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Clinical Trials Network (CTN) News Briefs

The ATTC Network Coordinating Office is please to share brief summaries of some of the latest research findings available in the Clinical Trials Network (CTN) Library.

The CTN Dissemination Library is a digital repository of resources created by and about NIDA's National Drug Abuse Treatment Clinical Trials Network (CTN). It provides CTN members and the public with a single point of access to research findings and other materials that are approved for dissemination throughout the CTN and to the larger community of providers, researchers and policy-makers.

CTN Study Finds No Evidence of Liver Damage from Buprenorphine/Naloxone

Buprenorphine/naloxone and methadone are effective treatments for opioid dependence, although concerns about a link between buprenorphine and drug-induced hepatitis have been raised.

“ Starting Treatment with Agonist Replacement Therapies” (Project START), was a National Drug Abuse Treatment Clinical Trials Network-funded randomized controlled trial of 1269 opioid-dependent participants seeking treatment at 8 federally licensed opioid treatment programs, with follow-up for 32 weeks.

Analyses of liver tests administered regularly through the follow-up period revealed that changes in transaminase levels, a primary indicator of liver disease, did not differ by medication condition. Baseline infection with hepatitis C or B was the only significant predictor of moving from low to high transaminase levels.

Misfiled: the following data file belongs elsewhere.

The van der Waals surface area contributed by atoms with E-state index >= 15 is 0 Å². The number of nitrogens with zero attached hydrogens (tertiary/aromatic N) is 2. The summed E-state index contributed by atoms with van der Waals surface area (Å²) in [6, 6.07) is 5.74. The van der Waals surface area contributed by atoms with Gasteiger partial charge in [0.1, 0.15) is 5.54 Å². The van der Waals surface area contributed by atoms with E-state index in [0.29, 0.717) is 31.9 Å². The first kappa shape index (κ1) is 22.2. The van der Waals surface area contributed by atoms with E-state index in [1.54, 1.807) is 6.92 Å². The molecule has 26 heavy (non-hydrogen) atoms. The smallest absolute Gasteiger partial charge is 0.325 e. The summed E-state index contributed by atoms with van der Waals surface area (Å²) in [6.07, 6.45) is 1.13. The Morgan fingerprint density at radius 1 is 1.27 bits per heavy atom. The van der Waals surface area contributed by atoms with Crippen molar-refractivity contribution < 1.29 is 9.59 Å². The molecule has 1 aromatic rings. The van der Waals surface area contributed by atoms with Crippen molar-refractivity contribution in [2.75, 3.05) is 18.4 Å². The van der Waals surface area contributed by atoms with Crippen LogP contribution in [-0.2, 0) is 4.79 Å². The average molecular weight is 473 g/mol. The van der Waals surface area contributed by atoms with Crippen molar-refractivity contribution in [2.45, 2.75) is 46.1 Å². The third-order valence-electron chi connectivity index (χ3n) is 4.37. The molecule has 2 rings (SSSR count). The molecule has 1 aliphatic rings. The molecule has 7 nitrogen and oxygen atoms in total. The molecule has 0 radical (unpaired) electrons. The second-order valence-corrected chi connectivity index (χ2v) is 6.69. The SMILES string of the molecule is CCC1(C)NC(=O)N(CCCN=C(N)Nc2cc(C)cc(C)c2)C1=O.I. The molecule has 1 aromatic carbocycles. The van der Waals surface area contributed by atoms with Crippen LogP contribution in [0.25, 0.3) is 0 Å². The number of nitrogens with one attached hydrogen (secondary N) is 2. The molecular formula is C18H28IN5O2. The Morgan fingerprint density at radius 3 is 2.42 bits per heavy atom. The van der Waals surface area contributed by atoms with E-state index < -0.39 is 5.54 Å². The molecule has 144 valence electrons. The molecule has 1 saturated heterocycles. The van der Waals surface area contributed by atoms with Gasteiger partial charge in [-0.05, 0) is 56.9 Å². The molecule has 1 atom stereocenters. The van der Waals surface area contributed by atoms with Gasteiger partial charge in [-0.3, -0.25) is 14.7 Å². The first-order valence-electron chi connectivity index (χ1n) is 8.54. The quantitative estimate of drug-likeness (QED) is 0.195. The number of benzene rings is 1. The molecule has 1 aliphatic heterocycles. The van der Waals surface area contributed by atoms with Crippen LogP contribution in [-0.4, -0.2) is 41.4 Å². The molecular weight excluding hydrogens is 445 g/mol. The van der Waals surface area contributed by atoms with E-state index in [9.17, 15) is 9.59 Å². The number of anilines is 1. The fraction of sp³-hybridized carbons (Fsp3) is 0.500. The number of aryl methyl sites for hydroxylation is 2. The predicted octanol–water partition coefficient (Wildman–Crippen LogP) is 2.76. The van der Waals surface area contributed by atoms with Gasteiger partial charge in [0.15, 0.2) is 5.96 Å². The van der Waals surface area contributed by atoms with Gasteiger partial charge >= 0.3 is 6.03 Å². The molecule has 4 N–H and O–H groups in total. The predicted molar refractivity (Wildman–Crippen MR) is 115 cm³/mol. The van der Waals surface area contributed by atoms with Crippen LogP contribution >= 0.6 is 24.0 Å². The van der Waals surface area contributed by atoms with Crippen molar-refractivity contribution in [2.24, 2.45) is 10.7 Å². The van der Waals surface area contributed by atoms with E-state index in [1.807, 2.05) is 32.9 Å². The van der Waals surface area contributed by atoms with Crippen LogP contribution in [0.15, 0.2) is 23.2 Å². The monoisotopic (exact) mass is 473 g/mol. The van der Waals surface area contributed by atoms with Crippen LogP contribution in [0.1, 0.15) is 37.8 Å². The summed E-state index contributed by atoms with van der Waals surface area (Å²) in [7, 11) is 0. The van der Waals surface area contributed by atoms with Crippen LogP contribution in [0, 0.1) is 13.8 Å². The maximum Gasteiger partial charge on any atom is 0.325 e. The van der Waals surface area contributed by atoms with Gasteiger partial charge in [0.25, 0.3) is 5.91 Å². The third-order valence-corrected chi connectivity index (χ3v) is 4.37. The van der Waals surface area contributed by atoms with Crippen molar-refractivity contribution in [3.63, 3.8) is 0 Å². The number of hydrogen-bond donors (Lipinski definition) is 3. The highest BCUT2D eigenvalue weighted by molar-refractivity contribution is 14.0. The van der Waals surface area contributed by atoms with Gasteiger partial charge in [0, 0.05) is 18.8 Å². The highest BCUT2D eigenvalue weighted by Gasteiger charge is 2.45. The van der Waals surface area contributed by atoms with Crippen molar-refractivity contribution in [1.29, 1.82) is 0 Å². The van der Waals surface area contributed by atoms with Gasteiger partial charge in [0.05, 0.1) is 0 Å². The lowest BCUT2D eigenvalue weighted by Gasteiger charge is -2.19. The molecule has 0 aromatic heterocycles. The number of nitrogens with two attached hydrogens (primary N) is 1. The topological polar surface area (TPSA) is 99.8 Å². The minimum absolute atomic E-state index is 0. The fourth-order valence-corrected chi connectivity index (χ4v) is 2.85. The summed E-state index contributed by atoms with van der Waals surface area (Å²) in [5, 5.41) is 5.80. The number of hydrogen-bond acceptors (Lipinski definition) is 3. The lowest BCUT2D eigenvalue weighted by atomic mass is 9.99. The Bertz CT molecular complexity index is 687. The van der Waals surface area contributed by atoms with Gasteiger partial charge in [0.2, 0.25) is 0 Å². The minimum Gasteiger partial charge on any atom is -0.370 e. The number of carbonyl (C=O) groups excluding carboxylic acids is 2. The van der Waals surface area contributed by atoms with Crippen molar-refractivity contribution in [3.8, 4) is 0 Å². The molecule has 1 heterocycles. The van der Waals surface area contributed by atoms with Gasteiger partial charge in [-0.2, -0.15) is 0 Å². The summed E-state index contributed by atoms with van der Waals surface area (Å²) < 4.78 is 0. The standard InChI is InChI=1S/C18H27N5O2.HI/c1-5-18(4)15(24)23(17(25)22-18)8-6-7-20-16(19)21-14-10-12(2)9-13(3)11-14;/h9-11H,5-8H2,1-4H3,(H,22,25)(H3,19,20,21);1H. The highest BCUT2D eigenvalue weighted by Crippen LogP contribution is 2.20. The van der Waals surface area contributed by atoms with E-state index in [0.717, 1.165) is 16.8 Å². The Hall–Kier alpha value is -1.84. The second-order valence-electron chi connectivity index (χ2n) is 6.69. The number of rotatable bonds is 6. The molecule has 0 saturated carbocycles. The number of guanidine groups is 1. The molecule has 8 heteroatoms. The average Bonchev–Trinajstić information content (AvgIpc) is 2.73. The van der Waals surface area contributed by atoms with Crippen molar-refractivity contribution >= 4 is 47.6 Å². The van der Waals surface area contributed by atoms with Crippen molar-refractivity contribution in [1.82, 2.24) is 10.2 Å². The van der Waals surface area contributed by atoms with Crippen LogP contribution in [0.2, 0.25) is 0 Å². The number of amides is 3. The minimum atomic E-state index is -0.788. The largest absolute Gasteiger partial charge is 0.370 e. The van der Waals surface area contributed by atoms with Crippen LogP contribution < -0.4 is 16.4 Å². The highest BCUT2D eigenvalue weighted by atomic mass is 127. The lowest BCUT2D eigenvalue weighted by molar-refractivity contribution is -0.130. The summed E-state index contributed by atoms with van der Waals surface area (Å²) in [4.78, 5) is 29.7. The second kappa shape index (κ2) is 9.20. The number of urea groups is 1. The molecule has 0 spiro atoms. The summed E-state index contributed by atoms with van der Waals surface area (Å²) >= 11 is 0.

Methadone participants were retained longer than the buprenorphine/naloxone participants, however the 24-week retention rates for the buprenorphine/naloxone group in this study were in the range seen in prior studies.  In fact, because of its superior safety profile and excellent clinical responses, the Project START researchers suggest that buprenorphine/naloxone could be considered a first-line treatment agent for opioid dependence, with methadone reserved for those who do not respond well to buprenorphine/naloxone.

Conclusions: This study demonstrated no evidence of liver damage during the initial 6 weeks of treatment for opioid dependence with either buprenorphine/naloxone or methadone, providing further encouragement to physicians to use buprenorphine as an effective treatment option for opioid addiction.  Read more about Project START in the CTN Library.